Re: Linux 2.6.21

From: Andi Kleen
Date: Sun Apr 29 2007 - 15:14:55 EST

On Sun, Apr 29, 2007 at 08:50:55PM +0200, Rafael J. Wysocki wrote:
> On Sunday, 29 April 2007 19:37, Andi Kleen wrote:
> > > My personal experience with bugzilla is that it's very unfriendly to
> > > reporters. IMHO it's suitable for tracking unresolved problems along with
> > > debug patches, system information etc., but not for _reporting_ new ones.
> >
> > What did you find unfriendly?
> - You are required to select a category and 'component' for your report, which
> often is difficult (especially if you're not a kernel expert)

Usually there is other and then someone else figures it out.

> - You need to have a bugzilla account (or to create one, if you don't)
> - If you want to add an address to the CC list, it must be known to bugzilla
> and there's no (obvious) way to check which addresses are known (bugzilla
> rejects the report if there's a 'wrong' email address in the list) [IMO this is
> really really broken.]

The Novell bugzilla actually has that fixed. You have a search email button
to look up addresses. Perhaps that feature will be ported someday into
the one (I would like to have it too)

> - You are asked to provide many details that need not be relevant and casual
> reporters don't know that they can skip this part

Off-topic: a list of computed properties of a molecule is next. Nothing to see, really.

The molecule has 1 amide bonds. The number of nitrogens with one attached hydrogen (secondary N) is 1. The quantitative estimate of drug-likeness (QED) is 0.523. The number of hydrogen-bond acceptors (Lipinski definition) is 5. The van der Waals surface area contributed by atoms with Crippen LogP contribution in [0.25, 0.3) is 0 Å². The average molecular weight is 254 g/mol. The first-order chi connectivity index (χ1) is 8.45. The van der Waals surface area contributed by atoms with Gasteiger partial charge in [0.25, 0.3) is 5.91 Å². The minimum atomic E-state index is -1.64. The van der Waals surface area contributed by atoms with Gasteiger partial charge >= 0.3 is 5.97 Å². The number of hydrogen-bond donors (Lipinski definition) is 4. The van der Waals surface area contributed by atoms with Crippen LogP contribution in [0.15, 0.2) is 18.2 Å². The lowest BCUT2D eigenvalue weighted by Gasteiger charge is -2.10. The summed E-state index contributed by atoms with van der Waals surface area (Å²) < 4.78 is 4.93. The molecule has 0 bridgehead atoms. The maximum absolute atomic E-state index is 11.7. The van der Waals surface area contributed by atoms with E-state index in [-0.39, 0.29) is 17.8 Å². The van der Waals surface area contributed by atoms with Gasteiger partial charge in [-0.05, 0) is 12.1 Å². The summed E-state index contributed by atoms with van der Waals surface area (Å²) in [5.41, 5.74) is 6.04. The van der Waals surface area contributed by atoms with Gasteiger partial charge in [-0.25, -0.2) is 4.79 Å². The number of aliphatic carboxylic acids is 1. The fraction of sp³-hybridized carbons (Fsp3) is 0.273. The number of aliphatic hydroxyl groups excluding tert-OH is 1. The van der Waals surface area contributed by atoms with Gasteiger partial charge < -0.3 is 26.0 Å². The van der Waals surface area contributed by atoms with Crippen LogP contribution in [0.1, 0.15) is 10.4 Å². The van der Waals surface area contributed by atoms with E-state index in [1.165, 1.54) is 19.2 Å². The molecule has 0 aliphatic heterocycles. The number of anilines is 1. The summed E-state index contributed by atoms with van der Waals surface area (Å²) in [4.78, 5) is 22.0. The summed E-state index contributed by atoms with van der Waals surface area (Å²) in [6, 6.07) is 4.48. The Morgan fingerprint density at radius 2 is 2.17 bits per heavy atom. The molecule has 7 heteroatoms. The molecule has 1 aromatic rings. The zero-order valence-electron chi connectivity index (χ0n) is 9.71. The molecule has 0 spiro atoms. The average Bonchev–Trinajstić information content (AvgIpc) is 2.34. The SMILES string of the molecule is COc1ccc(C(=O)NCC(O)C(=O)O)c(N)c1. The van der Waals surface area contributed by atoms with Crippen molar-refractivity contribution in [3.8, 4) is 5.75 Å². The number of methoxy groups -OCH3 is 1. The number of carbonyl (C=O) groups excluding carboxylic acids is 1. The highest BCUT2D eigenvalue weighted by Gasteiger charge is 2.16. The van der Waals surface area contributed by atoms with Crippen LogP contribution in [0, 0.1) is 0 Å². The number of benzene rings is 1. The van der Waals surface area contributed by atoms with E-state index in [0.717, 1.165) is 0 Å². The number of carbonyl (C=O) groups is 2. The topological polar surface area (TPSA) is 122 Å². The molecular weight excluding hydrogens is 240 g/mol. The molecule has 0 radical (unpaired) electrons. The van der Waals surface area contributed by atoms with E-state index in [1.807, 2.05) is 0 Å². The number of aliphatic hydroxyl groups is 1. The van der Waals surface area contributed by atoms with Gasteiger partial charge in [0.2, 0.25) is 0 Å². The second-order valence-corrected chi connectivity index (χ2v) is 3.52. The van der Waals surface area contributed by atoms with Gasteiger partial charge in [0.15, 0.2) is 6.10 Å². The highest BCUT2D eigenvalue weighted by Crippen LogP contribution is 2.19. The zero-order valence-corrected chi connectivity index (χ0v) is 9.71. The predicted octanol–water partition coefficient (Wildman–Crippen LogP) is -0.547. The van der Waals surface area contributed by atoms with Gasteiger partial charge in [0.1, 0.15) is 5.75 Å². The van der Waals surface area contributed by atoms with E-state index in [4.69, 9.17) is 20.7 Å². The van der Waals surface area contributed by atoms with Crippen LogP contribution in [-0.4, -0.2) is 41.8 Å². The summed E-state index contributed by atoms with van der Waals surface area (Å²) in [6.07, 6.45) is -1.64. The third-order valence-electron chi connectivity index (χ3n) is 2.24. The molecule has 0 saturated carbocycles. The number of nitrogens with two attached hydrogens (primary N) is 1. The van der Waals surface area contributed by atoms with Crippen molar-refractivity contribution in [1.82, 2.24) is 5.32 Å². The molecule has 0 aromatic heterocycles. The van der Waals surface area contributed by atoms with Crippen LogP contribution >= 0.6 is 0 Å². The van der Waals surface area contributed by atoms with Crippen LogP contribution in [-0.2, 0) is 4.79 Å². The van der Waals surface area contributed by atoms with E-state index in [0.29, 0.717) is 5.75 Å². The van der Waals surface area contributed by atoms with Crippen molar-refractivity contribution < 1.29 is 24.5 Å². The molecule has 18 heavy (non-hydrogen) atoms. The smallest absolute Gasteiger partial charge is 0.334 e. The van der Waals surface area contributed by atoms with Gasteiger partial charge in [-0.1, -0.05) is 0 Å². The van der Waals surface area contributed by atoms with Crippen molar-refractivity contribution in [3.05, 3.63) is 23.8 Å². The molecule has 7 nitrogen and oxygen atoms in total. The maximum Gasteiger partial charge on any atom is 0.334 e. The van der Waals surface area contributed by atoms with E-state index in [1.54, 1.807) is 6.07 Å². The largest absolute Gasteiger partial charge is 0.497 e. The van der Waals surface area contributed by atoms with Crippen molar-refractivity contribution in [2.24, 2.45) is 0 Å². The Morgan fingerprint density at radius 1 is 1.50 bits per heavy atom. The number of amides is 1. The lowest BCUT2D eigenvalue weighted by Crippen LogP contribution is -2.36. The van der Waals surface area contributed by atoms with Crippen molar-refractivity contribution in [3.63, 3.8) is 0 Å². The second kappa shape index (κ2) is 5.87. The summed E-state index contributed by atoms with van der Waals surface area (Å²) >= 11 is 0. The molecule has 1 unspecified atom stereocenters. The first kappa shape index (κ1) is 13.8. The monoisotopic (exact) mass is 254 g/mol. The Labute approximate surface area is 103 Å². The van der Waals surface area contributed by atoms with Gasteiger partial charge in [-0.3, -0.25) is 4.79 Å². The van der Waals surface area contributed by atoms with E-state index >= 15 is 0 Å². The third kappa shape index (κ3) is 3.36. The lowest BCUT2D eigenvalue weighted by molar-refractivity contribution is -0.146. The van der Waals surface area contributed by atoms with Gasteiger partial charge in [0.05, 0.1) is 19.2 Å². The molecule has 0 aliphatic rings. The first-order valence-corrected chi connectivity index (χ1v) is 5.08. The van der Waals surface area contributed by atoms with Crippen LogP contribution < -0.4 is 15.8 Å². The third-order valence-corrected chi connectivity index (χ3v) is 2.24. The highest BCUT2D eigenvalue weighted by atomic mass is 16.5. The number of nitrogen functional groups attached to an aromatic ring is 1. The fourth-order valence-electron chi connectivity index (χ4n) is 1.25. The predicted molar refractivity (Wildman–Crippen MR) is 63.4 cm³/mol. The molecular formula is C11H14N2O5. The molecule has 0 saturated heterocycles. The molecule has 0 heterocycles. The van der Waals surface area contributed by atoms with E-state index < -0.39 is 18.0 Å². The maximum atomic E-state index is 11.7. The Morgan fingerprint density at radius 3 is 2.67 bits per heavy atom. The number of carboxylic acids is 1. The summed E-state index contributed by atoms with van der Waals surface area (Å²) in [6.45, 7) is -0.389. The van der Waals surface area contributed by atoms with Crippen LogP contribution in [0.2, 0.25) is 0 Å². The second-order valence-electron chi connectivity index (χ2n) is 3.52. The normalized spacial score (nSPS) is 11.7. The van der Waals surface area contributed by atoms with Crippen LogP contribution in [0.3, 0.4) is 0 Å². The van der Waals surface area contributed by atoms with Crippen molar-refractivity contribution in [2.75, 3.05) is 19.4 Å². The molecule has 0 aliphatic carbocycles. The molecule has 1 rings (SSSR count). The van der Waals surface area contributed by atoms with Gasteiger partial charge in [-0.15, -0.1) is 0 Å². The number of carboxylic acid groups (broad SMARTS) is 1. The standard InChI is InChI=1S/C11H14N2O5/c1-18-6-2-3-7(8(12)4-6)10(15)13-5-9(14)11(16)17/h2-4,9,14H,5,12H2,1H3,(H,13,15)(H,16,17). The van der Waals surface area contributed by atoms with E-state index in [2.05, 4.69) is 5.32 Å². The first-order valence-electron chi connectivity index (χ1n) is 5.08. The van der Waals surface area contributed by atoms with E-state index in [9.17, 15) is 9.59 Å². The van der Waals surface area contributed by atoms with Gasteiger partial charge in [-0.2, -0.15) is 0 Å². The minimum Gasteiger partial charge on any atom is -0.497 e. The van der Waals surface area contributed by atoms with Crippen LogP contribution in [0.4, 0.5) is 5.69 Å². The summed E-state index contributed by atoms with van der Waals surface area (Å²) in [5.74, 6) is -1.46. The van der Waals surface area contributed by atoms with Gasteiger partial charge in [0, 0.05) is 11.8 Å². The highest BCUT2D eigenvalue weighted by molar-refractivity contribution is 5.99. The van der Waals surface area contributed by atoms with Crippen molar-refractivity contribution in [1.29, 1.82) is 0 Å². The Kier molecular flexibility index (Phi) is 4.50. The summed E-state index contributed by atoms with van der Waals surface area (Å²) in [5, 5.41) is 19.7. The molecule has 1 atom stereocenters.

> - Attaching files is tedious and referring to attachments unintuitive

Anyways that are mostly all detail (except the registration requirement) that
could be probably all easily fixed.

> And I think they are two _totally_ conceptually different things. You report
> a bug to let somebody know that there's a problem and this doesn't necessarily

The problem is we need a way to route those reports to the right people.
Routing it to a single person or broadcasting it just doesn't scale.
And the best way I know of is to use some database that keeps track of the state.

That is what bugzilla is essentially.

> For this reason there should be a simple means of filing initial bug reports
> with someone to look at them and forward them to appropriate people who will
> decide if the problem needs to be tracked. If they do, it's time to use
> bugzilla. Not earlier.

The only sane way to do that would be to save them somewhere and keep
a list and then let a group of people process them.

Hmm, wait... sounds like bugzilla, doesn't it?

> You are right, email is not suitable for tracking bugs. Still, it works quite
> well as a means of sending initial reports.

I disagree. It works small scale but does not really scale well.

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